The negro in his native condition is not apparently of a lower grade of natural intelligence than the European of the common class. He probably excels the European in a kind of selfish cunning, while the restraint of moral scruples and of the finer feelings operates less strongly upon him. Yet he is not destitute of a sort of moral instinct, of a kind of taboo-conscience, that causes him to hesitate to do wrong. If he can not resist the temptation, he resorts to sophistics to give himself an apparent justification. This is a remarkably well-developed trait in his character. For this reason the negro is never an open thief, but will always seek or make an excuse, under the operation of which his robbery may be caused to appear in the light of a reparation made to him. Of such character are the numerous milongas which play so great a part in the life of the traveling trader, the name of which, a much-used word of unpleasant sound, combines in itself various equivocal ideas of criminal process, liability to penalties, oppression, and a great clamor. As an example of the milonga, we may notice a favorite trick among several of the tribes of sending their women into the camps of passing traders to tempt their members by coquettish behavior. On the slightest occasion, the men, who have been watching, rush in in a threatening way, and demand a quantity of goods as a recompense for the affront that has been offered them. The trader has to satisfy them, for he has not force enough to resist them. Another trick is to leave manioc-roots or baskets of grain in the road, where the hungry travelers may be prompted to take them up, when a similar scene of surprise and extortion will be enacted.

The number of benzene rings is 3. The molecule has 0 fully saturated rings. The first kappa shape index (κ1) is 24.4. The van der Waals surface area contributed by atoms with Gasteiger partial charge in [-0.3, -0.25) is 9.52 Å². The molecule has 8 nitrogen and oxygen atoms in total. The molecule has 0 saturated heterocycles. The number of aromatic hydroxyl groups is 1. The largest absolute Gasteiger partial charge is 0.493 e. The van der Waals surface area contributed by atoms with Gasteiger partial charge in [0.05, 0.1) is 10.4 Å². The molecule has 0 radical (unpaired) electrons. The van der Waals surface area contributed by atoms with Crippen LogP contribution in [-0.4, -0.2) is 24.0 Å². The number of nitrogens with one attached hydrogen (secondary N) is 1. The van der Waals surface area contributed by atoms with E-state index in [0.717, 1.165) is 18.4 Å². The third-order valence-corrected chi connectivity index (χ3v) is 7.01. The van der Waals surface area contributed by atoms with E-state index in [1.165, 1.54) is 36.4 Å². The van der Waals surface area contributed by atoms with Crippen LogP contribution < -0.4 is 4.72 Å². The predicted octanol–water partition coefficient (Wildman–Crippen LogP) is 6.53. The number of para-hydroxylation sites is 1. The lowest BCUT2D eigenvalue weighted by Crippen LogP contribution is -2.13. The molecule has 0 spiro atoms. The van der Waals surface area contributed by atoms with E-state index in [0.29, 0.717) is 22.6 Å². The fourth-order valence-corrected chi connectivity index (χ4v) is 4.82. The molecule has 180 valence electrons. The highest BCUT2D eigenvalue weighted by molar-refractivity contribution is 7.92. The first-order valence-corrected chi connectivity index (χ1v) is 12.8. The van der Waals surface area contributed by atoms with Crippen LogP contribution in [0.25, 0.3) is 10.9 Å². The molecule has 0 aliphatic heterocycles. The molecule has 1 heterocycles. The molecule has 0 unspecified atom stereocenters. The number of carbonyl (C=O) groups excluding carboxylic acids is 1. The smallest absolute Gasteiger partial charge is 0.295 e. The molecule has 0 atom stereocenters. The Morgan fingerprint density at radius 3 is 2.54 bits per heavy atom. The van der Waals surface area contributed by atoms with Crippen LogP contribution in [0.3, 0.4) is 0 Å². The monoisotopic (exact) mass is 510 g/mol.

The negro is above everything positivist, practical, and materialist, and is inaccessible to intangible considerations. He is not, it is true, destitute of a sense of beauty, and has a word for the idea. But although, other conditions being the same, he will prefer a handsome woman to an ugly one, he is always moved by practical views in his choice. With this practicality is associated the persistent propensity toward falsehood that makes the traveler's way so hard. Hunger and thirst, heat and cold, fever and privation have, I confess, often proved less wearing upon me than the impossibility of ascertaining a fact by means of direct questioning; and I have frequently, in my vain struggles after clear information, been tempted to anathematize language as a tool of error. In indifferent matters the negro will say the first thing that occurs to him, because that is the easiest; in matters that touch his interest, such as the value of anything he may have for sale, no reply will suit him better than a false one. To these two incentives to lying—indifference and cunning—is added a third, the sense of the comic which much questioning arouses within him. Some traders are able to enjoy the stories the blacks tell under such circumstances; and they are perhaps harmless, unless the traveler puts them into his notebook and prints them for truth. The negro's moods are cheerful and wanton, superficial and changeable. Passion and hysterical anger are